In fact, Taylor has maintained for years that none of the 28 wells that once tied into its MC-20A platform is leaking anymore. Instead, Taylor President Will Pecue cites a team of industry and government scientists who determined in 2013 that the only leaking oil is weathered remnants that escaped from the earth in the first few years after the accident and are trapped under the mud.
That’s part of why Taylor sued the Coast Guard and Couvillion to try to block their containment operations. Pecue said the company feared placing the equipment in or around the mud pit would stir up the sediments and release more oil into the larger Gulf ecosystem.
But the risk is likely even greater for getting underneath the mud pit and shutting off a leak at its source.
Taylor used about $234 million from a $666 million trust to drill nine intervention wells. The intervention wells ran parallel to ones that could have been leaking, then angled in to intercept the original wells hundreds of feet below the sea floor.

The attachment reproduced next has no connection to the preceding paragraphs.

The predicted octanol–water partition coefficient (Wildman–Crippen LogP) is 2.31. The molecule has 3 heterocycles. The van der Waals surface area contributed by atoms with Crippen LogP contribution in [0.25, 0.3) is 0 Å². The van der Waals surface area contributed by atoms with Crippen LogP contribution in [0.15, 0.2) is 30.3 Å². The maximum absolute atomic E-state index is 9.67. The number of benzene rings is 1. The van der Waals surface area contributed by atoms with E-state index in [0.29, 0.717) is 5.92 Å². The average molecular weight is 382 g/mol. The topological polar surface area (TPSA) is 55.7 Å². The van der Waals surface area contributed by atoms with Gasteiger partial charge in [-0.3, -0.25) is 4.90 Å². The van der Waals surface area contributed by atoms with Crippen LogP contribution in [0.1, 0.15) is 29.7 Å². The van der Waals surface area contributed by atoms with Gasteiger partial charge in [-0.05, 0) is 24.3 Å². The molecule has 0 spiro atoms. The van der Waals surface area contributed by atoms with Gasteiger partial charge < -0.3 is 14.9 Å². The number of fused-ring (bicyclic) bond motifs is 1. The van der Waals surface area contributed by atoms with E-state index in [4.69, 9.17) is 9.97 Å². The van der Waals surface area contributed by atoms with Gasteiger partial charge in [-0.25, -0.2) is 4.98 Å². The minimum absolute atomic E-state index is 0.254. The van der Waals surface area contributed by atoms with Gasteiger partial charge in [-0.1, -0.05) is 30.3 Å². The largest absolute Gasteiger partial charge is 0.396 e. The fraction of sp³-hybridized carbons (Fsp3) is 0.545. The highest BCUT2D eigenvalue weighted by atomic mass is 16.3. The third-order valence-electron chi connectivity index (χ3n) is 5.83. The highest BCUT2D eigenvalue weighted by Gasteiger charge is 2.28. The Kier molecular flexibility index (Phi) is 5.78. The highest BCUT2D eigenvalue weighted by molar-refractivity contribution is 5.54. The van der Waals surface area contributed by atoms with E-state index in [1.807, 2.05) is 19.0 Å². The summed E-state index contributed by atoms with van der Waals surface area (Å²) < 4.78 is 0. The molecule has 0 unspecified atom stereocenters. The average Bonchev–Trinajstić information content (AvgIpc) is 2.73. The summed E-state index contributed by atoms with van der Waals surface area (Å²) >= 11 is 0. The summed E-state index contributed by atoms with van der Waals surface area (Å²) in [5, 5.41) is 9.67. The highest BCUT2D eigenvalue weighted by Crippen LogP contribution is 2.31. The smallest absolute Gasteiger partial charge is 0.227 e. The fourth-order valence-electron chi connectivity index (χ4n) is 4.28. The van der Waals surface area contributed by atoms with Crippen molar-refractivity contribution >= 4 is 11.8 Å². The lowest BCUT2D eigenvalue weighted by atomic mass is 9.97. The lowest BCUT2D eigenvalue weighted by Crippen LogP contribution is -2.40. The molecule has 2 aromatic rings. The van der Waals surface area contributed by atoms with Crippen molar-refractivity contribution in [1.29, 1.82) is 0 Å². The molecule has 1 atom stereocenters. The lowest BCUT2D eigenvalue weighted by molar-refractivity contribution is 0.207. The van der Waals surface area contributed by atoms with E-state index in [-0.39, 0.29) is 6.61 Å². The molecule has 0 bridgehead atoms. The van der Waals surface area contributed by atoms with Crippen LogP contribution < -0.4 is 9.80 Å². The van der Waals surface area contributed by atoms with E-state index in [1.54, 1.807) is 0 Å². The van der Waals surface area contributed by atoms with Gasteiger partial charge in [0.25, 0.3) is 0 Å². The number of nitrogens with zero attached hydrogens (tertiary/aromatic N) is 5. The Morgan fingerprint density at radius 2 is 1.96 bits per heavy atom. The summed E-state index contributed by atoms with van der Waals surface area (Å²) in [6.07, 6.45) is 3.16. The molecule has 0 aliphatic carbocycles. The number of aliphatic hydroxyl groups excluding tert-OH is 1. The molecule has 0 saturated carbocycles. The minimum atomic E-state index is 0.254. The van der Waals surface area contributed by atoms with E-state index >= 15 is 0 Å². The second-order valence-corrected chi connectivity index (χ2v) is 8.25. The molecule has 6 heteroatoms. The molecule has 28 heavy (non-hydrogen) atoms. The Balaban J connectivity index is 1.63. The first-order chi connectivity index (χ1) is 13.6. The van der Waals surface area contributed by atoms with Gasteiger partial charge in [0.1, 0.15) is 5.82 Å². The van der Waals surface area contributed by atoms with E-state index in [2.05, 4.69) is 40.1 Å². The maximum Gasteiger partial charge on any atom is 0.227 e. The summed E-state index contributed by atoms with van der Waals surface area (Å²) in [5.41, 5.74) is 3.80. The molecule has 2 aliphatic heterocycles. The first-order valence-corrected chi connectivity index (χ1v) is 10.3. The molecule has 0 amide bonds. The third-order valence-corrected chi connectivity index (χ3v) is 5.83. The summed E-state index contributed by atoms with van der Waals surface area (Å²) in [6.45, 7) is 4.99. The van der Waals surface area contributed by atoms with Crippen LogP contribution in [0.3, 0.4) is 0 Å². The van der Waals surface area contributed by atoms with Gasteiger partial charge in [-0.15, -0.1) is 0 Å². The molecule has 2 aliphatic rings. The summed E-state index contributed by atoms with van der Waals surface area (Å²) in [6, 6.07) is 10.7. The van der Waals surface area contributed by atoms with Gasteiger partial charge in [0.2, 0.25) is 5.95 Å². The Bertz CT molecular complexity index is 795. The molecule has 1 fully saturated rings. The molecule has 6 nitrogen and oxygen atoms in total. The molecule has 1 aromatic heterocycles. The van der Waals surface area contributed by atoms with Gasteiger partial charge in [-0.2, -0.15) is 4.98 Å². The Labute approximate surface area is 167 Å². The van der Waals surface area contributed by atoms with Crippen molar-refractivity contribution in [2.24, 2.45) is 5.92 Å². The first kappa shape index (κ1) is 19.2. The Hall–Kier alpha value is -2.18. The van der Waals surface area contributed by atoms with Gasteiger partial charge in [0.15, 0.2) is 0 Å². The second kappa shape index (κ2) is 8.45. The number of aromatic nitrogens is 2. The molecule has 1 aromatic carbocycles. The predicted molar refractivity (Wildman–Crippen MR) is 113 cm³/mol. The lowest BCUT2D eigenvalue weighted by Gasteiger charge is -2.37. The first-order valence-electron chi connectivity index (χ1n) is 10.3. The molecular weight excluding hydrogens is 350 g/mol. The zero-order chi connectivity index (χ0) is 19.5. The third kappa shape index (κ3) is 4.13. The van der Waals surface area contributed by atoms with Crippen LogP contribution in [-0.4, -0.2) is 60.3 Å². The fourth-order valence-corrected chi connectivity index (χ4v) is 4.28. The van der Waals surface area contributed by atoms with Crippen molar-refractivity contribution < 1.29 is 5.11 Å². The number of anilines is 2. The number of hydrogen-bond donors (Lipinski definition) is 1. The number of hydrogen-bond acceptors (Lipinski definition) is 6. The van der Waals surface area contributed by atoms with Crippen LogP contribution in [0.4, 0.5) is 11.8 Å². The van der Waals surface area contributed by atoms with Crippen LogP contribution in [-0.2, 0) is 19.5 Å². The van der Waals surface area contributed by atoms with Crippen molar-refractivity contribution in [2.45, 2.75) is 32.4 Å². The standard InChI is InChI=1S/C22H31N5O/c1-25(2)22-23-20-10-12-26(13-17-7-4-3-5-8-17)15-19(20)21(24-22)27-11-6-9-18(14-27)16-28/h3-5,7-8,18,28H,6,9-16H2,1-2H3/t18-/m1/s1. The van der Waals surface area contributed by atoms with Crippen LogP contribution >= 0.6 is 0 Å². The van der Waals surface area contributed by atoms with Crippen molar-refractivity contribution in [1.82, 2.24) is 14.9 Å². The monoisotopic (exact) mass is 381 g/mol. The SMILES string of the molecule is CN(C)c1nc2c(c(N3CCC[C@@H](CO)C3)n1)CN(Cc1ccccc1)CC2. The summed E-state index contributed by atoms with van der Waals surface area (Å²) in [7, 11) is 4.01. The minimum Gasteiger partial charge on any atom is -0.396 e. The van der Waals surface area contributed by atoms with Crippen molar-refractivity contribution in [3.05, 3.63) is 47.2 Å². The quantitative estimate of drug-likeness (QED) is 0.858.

A consensus of scientists and experts decided in 2013 that any additional intervention wells would be too risky, because it’s difficult to hit the target and the danger of causing a new leak was too great.
So, Taylor sued the Interior Department in 2016 seeking to reclaim the $432 million remaining in the trust. A federal judge in Washington, D.C., dismissed that case last month, but that’s unlikely to change Taylor’s contention that it’s already done all that it can safely do to “decommission” the MC-20 site.
The company said it sent cement down the intervention wells to successfully plug the only nine wells that could be flowing, assuring no more oil and gas could escape from them.
But even that is in dispute. Documents Taylor posted on its website in 2015 show only one cement plug in those wells, and Couvillion said that doesn’t meet government standards.
“The comfort level that it was properly plugged may be in question,” he said. “The standard states that you would have to put plugs in multiple zones to have it properly plugged, and they've only attempted to put one plug in an attempt to stop the leak.”